Some nonprofit organizations whose stated purposes have nothing to do with farming have enjoyed hundreds of thousands of dollars in farm subsidies over the past ten years, according to a FoxNews.com report.
1. The Three Year Economic Saving Program, which supervises Muhammad farms, is owned by Nation of Islam leader Louis Farrakhan. The farm is located in Georgia, but the government subsidies, nearly $160,000, have gone to Farrakhan’s home in Chicago since 2002. The program, which was incorporated on Sept. 12, 2001, has been listed as “Not in Good Standing” by Illinois’s secretary of state since last September.
2. Seven waterfowl habitat foundations based in Chicago that aim to protect waterfowl at the Putnam County, Illinois, Dixon Waterfowl Refuge have received roughly $3.4 million in taxpayer funds. Despite the fact that the foundations claim to be based on protecting waterfowl, none of the ducks each foundation is named for is endangered. They include the Pintail, Ringbill, Blue-Wing Teal, Green-Wing Teal, Wood, Mallard, and Gadwall ducks. Not only are those ducks not endangered, the International Union for Conservation of Nature lists them as being “of the least concern.” When queried, the Wetlands Initiative’s finance manager would not answer why there were seven separate foundations.
3. The National Audubon Society, located in downtown Manhattan, has collected almost $763,000 in the last ten years, with its payment recipients located in eight separate states. Since 1995, only $114,000 of the foundation’s $932,801 in farm subsidies have been allocated for crop and livestock payments; the rest has been used for conservation. FoxNews.com could confirm that of the $114,000, only one farm affiliated with the Society, Aullwood Farm in Dayton, Ohio, received payments, which amounted to no more than $3,224.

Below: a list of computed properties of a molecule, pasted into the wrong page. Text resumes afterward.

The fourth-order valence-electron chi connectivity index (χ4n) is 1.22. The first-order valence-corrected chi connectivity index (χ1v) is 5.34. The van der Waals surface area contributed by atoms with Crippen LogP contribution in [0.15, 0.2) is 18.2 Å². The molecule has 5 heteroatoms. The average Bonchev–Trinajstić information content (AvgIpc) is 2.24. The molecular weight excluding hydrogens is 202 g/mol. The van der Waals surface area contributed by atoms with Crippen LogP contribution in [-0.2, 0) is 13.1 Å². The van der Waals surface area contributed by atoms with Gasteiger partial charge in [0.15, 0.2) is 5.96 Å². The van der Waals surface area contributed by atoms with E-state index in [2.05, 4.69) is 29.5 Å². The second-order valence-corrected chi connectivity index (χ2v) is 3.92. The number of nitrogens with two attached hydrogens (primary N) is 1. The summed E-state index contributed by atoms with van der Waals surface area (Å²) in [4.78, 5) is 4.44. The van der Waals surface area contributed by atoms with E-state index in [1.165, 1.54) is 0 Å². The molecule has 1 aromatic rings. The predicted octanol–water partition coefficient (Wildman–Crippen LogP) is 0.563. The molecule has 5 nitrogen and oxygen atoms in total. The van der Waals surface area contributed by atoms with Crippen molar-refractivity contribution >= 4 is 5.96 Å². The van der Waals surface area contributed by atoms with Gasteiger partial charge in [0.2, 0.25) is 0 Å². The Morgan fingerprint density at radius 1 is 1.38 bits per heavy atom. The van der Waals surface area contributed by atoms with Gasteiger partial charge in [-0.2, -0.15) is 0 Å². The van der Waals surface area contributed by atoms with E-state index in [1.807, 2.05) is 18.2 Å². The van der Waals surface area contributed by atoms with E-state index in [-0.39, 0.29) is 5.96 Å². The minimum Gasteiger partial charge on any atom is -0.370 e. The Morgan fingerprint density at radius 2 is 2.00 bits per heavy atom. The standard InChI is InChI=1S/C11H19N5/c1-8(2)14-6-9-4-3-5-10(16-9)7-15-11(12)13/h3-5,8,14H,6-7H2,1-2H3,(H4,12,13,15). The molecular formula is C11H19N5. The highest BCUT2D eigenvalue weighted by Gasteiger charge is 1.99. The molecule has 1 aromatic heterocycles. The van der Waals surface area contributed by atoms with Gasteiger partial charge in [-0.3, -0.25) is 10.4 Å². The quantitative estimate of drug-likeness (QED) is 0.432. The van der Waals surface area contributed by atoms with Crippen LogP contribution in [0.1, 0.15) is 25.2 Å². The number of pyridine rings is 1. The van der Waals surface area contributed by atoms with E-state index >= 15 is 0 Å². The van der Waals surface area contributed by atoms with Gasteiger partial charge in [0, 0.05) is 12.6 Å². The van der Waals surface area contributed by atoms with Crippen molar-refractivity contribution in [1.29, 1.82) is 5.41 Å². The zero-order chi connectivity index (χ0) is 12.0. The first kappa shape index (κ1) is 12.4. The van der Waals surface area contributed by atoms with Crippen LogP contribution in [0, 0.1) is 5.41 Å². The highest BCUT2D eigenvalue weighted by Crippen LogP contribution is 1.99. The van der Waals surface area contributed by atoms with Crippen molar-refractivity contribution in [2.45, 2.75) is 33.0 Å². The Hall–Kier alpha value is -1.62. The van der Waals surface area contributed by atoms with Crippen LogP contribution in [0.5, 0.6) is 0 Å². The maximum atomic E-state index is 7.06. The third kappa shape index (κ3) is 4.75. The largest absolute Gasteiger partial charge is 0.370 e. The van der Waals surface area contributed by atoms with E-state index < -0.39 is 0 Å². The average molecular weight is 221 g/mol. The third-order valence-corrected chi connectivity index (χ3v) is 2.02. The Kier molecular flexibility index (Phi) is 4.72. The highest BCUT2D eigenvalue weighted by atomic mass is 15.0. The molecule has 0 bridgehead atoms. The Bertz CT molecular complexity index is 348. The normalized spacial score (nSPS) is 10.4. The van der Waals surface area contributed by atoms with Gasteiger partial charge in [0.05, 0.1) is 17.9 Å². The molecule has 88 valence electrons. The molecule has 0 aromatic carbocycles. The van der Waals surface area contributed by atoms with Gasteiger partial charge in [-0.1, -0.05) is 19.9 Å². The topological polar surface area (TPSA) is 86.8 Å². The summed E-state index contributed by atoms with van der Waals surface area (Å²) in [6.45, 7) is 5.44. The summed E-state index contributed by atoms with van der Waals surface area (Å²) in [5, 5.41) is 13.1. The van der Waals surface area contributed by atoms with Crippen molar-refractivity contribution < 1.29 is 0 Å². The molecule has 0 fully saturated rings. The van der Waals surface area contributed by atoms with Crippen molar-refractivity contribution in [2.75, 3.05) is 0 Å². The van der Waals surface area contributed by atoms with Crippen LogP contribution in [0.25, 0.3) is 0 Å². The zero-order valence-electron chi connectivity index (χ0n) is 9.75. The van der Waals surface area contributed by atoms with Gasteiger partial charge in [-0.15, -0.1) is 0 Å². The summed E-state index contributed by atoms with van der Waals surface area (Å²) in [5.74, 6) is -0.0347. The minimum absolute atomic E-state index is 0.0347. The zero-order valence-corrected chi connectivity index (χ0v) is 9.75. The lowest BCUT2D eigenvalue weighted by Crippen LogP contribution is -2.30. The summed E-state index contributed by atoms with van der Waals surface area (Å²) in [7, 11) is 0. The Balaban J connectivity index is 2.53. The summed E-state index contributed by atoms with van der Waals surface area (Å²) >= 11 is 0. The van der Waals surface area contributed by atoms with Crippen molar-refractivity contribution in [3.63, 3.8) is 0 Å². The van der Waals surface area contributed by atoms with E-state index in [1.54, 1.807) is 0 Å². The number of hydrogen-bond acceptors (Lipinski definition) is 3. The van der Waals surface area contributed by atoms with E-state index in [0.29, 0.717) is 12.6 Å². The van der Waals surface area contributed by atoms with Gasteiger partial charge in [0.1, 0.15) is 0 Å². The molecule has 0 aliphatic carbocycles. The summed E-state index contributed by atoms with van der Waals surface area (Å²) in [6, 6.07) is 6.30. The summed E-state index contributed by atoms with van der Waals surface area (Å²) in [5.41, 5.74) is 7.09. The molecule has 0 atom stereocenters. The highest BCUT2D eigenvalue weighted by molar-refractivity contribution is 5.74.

Read the full article at Breitbart.com.
Although it defends the intent behind the Affordable Care Act, the report, entitled “The Irony of ObamaCare: Making inequality worse,” concludes that the law will transfer a billion dollars in wealth to insurance companies, uneven the playing field in the market, force employers to cut back on hours and result in pay decreases, Ralston Reports said.
“The promise of Obamacare was the right one and the hope for extending healthcare coverage to the un-and under-insured a step in the right direction,” the report says. “Yet the unintended consequences will hit the average, hard-working American where it hurts: in the wallet.”
The report says it’s “ironic” that the Obama administration is publicly discussing income inequality though it has yet to make the changes to ObamaCare that Unite Here believes are necessary to avoid exacerbating income disparity.
“Having already made efforts to accommodate businesses, churches and congressional staff, it is ironic that the administration is now highlighting issues of economic inequality without acting to preserve health plans that have been achieving the goals of the ACA for decades,” the report concludes. “Without a smart fix, the ACA will heighten the inequality that the Administration seeks to reduce … We cannot sit idly by as the politicians carve up our health plans while they carve out exceptions for themselves and every special interest feeding at the trough in Washington.”